Add some color to your Jira logs!

Tired of the old black and white run-of-the-mill log files? Well have I got the solution for you!

Whats the point?

This is a simple perl snippet that can help you quickly identify important lines in your log files - specifically, I've made this for use for watching Atlassian Jira's tomcat logs, which uses the log4j Java logging module.

Since the log format is standardised in configuration files, its easy to write regular expressions to match certain patterns or words within each line (word-boundary).

We want to surround the word with bash color codes to set and reset text color and backgrounds, such as \e[1;33;41m to set bright, yellow text with a red background and \e[0m to reset to defaults. The perl substitution would then look like this:

s/\b(WARN)\b/\e[1;33;41m$&\e[0m/

You can see this in action quickly by running:

cat {jira_home}/logs/catalina.out | perl -pe
"s/\b(WARN)\b/\e[1;33;41m$&\e[0m/"

Terminal Colors

I should note that I'm using the IR_Black theme on my Mac OSX terminal. See this page for more info. Makes the colors a more pastel than you'll see below. You'll also need to have enabled colors in your bash profile.

The color code is made up of the following: 1. Escape character '\e[' 1. A. Normal or bright (0 or 1) 1. B. Text color (30-37) 1. C. Background color (40-47) 1. lowercase 'm' to signify a color code In the form:

\e[`A`;`B`;`C`m

The A, B and C sections are optional, but the '\e[' and trailing 'm' are required. See the following table for color combinations:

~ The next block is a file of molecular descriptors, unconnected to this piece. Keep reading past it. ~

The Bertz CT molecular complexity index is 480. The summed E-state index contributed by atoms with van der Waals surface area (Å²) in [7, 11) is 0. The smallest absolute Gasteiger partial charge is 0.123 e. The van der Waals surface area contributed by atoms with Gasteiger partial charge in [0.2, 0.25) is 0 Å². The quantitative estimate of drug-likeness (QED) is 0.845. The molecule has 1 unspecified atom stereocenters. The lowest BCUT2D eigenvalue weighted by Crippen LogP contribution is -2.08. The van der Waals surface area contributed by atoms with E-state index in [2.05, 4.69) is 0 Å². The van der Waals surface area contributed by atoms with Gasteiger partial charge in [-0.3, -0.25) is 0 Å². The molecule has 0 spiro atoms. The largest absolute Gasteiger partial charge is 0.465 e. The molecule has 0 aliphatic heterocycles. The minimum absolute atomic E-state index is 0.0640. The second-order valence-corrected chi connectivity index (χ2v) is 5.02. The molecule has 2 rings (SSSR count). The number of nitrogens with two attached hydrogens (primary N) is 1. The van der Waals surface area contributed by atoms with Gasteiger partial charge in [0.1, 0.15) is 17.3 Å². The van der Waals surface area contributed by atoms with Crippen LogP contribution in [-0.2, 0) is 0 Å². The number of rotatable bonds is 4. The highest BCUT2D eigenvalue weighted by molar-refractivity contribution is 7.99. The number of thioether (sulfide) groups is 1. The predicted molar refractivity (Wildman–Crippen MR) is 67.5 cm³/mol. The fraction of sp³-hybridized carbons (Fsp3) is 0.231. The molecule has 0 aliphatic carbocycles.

Black (_0) Red (_1) Green (_2) Yellow (_3) Blue (_4) Magenta (_5) Cyan (_6) White (_7)
Text (3_) 30 31 32 33 34 35 36 37
Background (4_) 40 41 42 43 44 45 46 47

Converting to a bash function

We can use multiple substitution expressions by joining them with the || operator. I've developed my function to highlight the keywords DEBUG (blue), INFO (green), WARN (yellow) and ERROR (red), and also highlight lines containing SEVERE and stacktraces in red (containing Exception or starting with 'at'). The entire function looks like this:

tailight() {
    tail -f -n 60 $1 \ 
    | perl -ple 's/\b(INFO)\b/\e[1;32m$&\e[0m/
    || s/\b(DEBUG)\b/\e[1;34m$&\e[0m/
    || s/\b(WARN)\b/\e[1;33m$&\e[0m/
    || s/\b(ERROR)\b/\e[1;31m$&\e[0m/
    || s/^(.*(SEVERE|Exception)|\sat\s).*/\e[1;31m$&\e[0m/'
}

An alternative for the cat command would be:

catlight() {
    cat $1 \ 
    | perl -ple 's/\b(INFO)\b/\e[1;32m$&\e[0m/
    || s/\b(DEBUG)\b/\e[1;34m$&\e[0m/
    || s/\b(WARN)\b/\e[1;33m$&\e[0m/
    || s/\b(ERROR)\b/\e[1;31m$&\e[0m/
    || s/^(.*(SEVERE|Exception)|\sat\s).*/\e[1;31m$&\e[0m/'
}

Inspirations

  1. IR_Black Terminal Theme
  2. Tail with color (UNIX discussion)
  3. Color Your Tail With Perl